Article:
No progress. We will step in to help by trying to help by carefully pulling on the leg during labor pushes. If you doe is not tame or gentle, this may be difficult to do. If she continues with no progress, someone (vet or you if knowledgeable)  will need to go inside to determine what is blocking the progress. It is likely that the kid is not positioned correctly as shown to the right.

Two legs and a Mouth

The picture in the down shows progress is being made and there are now two legs and notice that the tip of the mouth are at the exit. We noticed that both legs are front legs and the head is in position with the front legs to come out properly. As the head or nose starts to protrude, we watch closely to see if the kid has started to breathe on its own. If it has, we want to ensure that the nose area is cleared of anything that may not allow the kid to breathe. Sometimes we have a doe kidding and part of the head will start out and then as the doe moves around the head will go back in. We will watch closely for continued progress. Many times you will be able to see the kid's leg move around showing it is ok.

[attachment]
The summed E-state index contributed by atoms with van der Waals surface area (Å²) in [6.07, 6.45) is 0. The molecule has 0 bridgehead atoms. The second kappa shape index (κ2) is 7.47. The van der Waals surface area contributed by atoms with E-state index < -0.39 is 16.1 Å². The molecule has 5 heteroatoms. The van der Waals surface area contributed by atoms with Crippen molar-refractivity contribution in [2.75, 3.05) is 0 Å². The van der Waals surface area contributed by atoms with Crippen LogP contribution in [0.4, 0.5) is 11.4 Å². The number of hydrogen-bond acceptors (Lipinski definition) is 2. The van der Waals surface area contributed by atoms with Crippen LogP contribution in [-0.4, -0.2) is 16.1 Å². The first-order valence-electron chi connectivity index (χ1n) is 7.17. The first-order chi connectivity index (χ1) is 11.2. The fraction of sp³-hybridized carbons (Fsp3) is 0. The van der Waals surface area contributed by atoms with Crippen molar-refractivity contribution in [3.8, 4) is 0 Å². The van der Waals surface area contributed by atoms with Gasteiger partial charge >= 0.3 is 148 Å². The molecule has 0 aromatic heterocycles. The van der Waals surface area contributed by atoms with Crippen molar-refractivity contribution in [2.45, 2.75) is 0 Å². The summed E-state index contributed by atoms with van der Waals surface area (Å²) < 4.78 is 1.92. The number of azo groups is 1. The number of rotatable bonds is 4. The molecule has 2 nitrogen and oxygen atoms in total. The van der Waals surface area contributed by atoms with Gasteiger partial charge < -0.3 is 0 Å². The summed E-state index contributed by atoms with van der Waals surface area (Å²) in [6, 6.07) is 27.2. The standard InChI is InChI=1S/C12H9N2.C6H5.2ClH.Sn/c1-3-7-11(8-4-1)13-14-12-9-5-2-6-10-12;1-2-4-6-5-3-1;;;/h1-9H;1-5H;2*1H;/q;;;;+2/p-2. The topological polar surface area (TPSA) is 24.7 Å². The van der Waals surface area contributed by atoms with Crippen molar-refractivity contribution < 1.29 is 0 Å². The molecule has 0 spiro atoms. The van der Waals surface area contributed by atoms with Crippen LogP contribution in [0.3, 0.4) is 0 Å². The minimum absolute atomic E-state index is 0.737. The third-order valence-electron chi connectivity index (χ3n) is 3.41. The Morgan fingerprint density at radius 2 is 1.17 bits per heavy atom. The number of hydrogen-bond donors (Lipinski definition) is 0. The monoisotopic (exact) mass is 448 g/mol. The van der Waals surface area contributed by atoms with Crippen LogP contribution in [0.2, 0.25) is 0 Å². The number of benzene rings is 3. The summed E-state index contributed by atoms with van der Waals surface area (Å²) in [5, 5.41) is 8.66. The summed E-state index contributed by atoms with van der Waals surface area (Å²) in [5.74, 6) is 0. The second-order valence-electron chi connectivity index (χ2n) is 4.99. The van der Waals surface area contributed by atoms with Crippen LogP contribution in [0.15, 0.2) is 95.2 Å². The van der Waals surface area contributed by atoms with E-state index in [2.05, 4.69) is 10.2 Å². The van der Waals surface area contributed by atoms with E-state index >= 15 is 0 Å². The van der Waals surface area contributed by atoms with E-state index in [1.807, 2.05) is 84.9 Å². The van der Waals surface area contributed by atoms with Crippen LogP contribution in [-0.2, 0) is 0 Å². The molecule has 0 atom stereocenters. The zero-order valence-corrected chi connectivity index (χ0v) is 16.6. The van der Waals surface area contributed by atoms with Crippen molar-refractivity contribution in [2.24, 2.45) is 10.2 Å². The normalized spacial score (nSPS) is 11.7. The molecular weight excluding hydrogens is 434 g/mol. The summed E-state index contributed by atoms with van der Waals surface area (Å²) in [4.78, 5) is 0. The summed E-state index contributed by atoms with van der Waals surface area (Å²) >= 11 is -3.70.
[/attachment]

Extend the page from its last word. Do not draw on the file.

Potential Problems

  • Once we had two legs come out but one was a front leg and the other was a rear leg. It turned out that it was twins, with one coming head first and the other coming rear first. One leg was from one kid and the rear leg was from the other kid. We had to push the rear leg back in and feel around for the second front foot. We always wear elastic gloves for doing this and have some OB lubrication.
  • Two front legs and no head. The head can be turned to the side and unable to come out. You need to try and correct the position of the head.

Nearly Complete

The hardest part seems to be getting the head to come out. After the head is out, the rest of the body should come out quickly. We step in to check the kid has nothing in the mouth area and clear anything away from the head. We will watch for breathing signs and look to ensure the nose area is clear. The kid may still be in the sack and we will step in to get the kid out of the sack and breathing.

Potential Problems